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Picking Loughborough Student Accommodation

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There are a variety of choices when it comes to choosing your next Loughborough student accommodation:

These generally depend on where you would like to livein, the person you want to live together (or and not) and the amount you are looking to spend.

Perhaps you’re thinking of moving into a home with your colleagues, or have already made the decision to get some quiet and peace. Whatever your reasons is your preference, the ideal home for you is surely out there.

We’ve listed some pros and cons of the major types of student accommodation on the market:

Private Flats
House Shares
Halls of Residences
Resident Landlords.

Private Flats

For many, this is the ultimate goal of student living. A private residence, where you can enjoy all the freedom that comes with living on your own. There is no mess in the bathroom or kitchen (or perhaps there’s no surprise mess). And no one is going to wake you up at the end of the night to attend ‘band practice’ in the living room.

The downsides to this kind of lifestyle is that it’s expensive. One bedroom apartments can end up being pretty expensive, especially in the bigger cities and the more sought-after areas! However, finding a great deal is certainly still possible and especially if you’re willing to sacrifice a little on the area.

They are also inherently less social when living in a home that is communal. It’s simple really – having more people living in a house means there’s less individuals planning night outs going to the cinema or cooking house dinners. However, this doesn’t mean that a private flat equals no entertainment – but in events are likely to be less likely to happen.

Benefits: privacy and autonomy You have your own space, No messy flatmates

Cons: More expensive, Less sociable

House Shares

Most popular choice for students is a flat share (or flat share). There are several main reasons for this. They’re typically a lower cost option than renting your own house. They split the cost of rent, bills and even food expenses. Most houses offer cheap and will usually give each person their own space. They also provide a greater feeling of independence and independence as opposed to private halls.

Because of this set up the house is shared. This can be very beneficial to your life socially, as it lets you move in with your friends. However, it will also mean more dishes to wash, and a lot more hair in the shower plug hole. There is a joint obligation, and this can be beneficial, so it is everyone carries their responsibility.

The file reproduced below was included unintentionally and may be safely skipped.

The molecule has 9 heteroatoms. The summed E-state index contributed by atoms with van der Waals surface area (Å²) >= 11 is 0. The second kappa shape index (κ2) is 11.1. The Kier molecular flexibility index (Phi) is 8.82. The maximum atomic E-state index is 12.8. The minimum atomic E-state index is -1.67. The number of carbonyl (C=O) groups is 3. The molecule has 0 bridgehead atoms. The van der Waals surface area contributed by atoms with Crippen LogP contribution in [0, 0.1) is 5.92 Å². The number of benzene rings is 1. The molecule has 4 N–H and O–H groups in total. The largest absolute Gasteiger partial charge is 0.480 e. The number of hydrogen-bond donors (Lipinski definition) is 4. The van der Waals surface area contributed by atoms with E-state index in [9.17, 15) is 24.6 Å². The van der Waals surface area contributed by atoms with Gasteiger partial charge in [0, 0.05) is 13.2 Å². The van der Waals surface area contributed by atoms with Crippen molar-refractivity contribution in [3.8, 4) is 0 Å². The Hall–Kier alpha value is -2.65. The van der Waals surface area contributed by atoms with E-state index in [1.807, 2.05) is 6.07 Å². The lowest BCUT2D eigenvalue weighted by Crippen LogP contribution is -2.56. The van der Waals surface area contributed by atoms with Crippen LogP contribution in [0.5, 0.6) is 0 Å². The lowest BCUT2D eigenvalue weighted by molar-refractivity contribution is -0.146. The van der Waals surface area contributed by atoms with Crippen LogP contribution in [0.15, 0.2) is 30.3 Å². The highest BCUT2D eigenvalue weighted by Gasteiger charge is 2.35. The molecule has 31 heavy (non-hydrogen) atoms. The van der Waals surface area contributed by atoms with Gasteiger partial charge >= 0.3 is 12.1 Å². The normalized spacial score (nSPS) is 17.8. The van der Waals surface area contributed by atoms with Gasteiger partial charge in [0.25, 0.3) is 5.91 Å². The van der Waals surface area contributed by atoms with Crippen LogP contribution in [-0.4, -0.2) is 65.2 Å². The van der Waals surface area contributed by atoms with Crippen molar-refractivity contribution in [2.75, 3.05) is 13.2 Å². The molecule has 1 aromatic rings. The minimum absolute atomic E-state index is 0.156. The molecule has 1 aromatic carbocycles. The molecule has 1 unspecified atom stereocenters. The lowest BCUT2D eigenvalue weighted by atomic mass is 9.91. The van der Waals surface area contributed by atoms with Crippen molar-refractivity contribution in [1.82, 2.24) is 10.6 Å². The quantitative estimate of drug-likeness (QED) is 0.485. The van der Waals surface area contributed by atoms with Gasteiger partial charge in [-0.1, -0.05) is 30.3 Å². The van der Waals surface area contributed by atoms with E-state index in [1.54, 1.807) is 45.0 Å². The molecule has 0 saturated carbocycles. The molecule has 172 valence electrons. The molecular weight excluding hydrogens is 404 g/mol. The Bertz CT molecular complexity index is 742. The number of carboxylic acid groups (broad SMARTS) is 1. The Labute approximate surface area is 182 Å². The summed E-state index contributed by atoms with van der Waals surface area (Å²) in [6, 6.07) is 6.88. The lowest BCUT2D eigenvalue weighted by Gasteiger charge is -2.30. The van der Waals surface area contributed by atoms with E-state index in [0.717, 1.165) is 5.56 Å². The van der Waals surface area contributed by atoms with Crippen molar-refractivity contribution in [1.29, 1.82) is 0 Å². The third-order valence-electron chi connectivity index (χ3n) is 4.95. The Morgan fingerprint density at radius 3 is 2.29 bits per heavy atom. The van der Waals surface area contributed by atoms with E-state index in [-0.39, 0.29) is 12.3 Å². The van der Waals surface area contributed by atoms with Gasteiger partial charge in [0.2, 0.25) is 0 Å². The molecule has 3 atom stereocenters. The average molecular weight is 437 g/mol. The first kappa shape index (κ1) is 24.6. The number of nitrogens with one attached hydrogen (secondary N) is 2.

Pros: Social, less expensive than a private place There is more freedom than halls, Ability to be with your friends

Cons: More people to organise, Usually have shared kitchen and bathrooms, and can become dirty… quickly

Resident Landlords

There is also the option to move in with a landlord who is a resident. This means you’d be renting a room at a house where the landlord also lives. This means that your landlord could also be your house mate. This could be a great option for you. Rent is usually on par as what you’d pay in a shared house. But the experience can be heavily affected by how well you are able to get along with the landlord.

You are not likely to be a university student themselves, so may not be the greatest fan of your bringing your buddies around late at night, for example. However, on the other side to this you might appreciate the chance to make you own place an oasis free of social interactions.

Pros: Cheaper than private apartments, less stress-inducing than sharing a flat with fellow university students.

Cons: Less freedom, More likely to be subject to house rules

The private halls are residence for residents.

In some universities, the majority of students spend their first year living in residence halls at the university. These can vary in design and amenities based on the particular institution. However, they are often an excellent mix of social life, study and convenience. When you are ready to get out of university halls, the best option may be to make the move to private residence halls. In many ways, they are very similar to the halls of residence at your university.

They are a group of students who live closely together. Everyone has individual rooms and there’s plenty of space for students to study and relax. Most often, they have ‘flats’ in the halls. These are where you get your own space but share a communal kitchen with a few students. However, there are some additional perks to opting for a hall that is private.

Private halls usually have an en-suite bathroom, as well as better-quality communal areas and may even have a gym, concierge, or even a cafĂ©. They’re higher priced than your typical house sharing, however, they generally cover all your costs in the rental. Private halls are often located in prime locations too this is a major advantage, particularly in bigger cities. They’re an excellent alternative for people seeking the privacy and independence you deserve, but want to enjoy an extra set of amenities and a community of like-minded neighbours.

Pros: Premium, Private rooms often with en-suite, Student neighbours, Well maintained communal areas

Cons Pros: More expensive than a shared house less freedom than owning your own place

At the end of the day, the type of hotel you pick will greatly depend on your personal preferences. Remember, it is always a good idea to have thought about all of the options. Look into the available options within your region first, then think about what you’re looking for when looking to purchase an apartment.